Antipole cruises

Lerwick to Florø, Norway

After a week of waiting for the weather, we finally got a reasonable forecast and lots of yachts set sail.

We had a good start with a nice northerly F3-4 in fair weather and, with an easy reach, we made rapid progress. Then, as forecast, we had a few hours of almost calm in a rather uncomfortable cross-swell but still sheltered from a large swell by the Shetland Isles.

Eventually, the wind returned, this time from the west, so we were running. While a wind from behind sounds good news, it can be difficult. A yacht is just blown along rather than sailing with wind flowing over the sails and it can be slower. A swell from astern can make it tricky. To maintain speed we needed to go ‘goose-winged’ and great concentration was required to avoid a gybe. By nightfall, we had a force 5 wind, the 1st reef in and the swell from astern was building.

Around midnight, we reached the first oil rigs and had to pick our way between them. They have large exclusion zones around them and we had quite a narrow gap to use. As Antipole yawed in the swell there was some ambiguity in our heading and we were called up several times to warn us off getting too close. The rigs have huge flares burning off gas which light up the night sky. It is painful to see so much environmental vandalism.

As the wind and swell built up, it became increasingly difficult to manage the genoa and so we furled it, running on just the reefed mainsail. At about 6:30 in the morning, the rain started as forecast and the wind rose to the top of F6, touching F7 briefly. The mainsail became difficult to manage and so we decided to run just under the genoa. During the changes, we had an accidental gybe, which carried away the boom break line and one of the main sheet blocks. However, it was much more comfortable sailing and we were able to navigate past several more oil rigs.

By 4:30pm on the second afternoon, the wind died off. At least the rain had stopped. Not wanting to carry out repairs to the mainsail in the heavy swell, nor spend a second night out, we resorted to the engine for the last 24nm.

It had been a very wet and cold passage, so we were very glad to reach shelter and put into a small harbour on Rognsøya. A large fishing vessel occupied the quay so there was no room to anchor, but we were invited to moor onto someone’s pontoon.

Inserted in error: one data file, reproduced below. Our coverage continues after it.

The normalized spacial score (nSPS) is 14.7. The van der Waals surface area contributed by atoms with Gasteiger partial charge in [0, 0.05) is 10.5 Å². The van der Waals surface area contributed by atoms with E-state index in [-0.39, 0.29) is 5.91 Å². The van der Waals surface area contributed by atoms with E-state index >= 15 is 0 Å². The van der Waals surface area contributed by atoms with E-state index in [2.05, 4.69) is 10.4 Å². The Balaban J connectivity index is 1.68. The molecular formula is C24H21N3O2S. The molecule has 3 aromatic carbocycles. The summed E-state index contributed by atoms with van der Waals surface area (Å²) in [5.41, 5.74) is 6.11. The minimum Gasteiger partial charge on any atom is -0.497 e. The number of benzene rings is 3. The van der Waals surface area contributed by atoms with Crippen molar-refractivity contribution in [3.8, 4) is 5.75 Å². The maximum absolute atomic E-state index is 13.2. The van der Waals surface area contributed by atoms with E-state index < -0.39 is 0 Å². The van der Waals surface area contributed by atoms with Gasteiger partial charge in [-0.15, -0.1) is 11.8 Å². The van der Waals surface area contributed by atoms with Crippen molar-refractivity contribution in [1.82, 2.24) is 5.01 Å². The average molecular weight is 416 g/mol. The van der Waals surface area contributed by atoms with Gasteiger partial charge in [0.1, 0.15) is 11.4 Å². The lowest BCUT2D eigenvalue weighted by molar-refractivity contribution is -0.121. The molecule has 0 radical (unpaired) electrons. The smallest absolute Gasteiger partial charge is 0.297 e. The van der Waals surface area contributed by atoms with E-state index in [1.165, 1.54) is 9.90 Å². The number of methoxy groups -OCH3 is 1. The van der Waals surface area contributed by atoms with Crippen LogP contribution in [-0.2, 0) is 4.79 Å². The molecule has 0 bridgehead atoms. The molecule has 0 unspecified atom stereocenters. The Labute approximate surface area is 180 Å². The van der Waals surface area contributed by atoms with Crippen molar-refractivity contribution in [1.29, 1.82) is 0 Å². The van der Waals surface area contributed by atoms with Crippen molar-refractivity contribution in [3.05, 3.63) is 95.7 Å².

Once secured, Ynskje produced a lovely supper. In preparation for the passage, she had made lots of soup but only she had managed to enjoy it. Tony had not taken anything for two days, so the supper was very welcome. We slept like logs all night and much of the morning!

The next day, having repaired the damage to the mainsail controls, we had an easy 9nm sail into the town and port of Florø, where we berthed in the marina.

As we were entering Norway and a Schengen country we had to fly the ‘Q’ flag. For those who do not know, the yellow flag is the international letter Q, short for Quarantine. In days past, this indicated a ship needed to be inspected for plague but today indicates we have not cleared entry formalities.

So the next day we walked to the police station to declare ourselves. This was very efficient. Ynskje and Dan’s EU passports were simply scanned. For Tony, with his British passport, lots of details had to be entered about his plans and when he would be leaving. Eventually, he got the necessary entry stamp on his passport. Thank you, Brexit 😖

We spent interesting times with Jon & Cindy from the American yacht Abracadabra. They have many years of experience cruising Norway and were able to give us useful advice and tips. And as they are bound for Shetland we were able to reciprocate.

Dan will be leaving us in Florø. He has been a huge help, spending long hours at the wheel and managing on only snatches of sleep. Thank you, Dan.

Dan writes

This leg of another Odyssey draws to a close in Norway after an epic adventure at sea on Antipole. Thank you as ever to Tony and Mum for such wonderful hospitality and memories to treasure of value beyond that of any possible pirate plunder.

Retirement from long sea crossings has been muted by the Antipole Skipper and First Mate but we’ll see. For now, for their sakes – and particularly for the morale of the remaining crew – I hope that Norway has more than the allotted 12 days of summer forecast in Wick.

That’s the news for now. Latest track log here.

love Tony, Ynskje & Dan

3 thoughts on “Lerwick to Florø, Norway

  1. liz

    HI So glad you have made it and are in calmer waters. I had imagined it would have been a reach across for you as the weather maps showed a NW but it sounds as if it was rather uncomfortable. Anyway, you are now there and I hope you enjoy it all. AND that the weather improves for you. It is still so cold isn’t it? Being cold and wet is absolutely
    Much love Liz x

  2. Alison Naisby

    Hi, echoing Liz’s message, so glad you arrived safely in the end, sounds like a really testing voyage, especially going without food for 2 days! How good it must have been to have Dan with you for this part of the trip. Hope the rest of the trip is less eventful!

    Love to you both, Alison & family xxxxxx

  3. Heleen

    Hi ine and tony,

    Jullie doel: Noorwegen bezeilen! Ik wens jullie een geweldig mooie trip en natuurlijk without problems of any kind.
    Druk bezig met voorbereiding voor IJsland: het gaat goed met me (dankzij de TENS eco 2) en ik mag hem meenemen.
    Prachtig weer hier in het Amsterdamse: hopelijk komt de zomer ook jullie kant op.
    Met liefs, Heleen.

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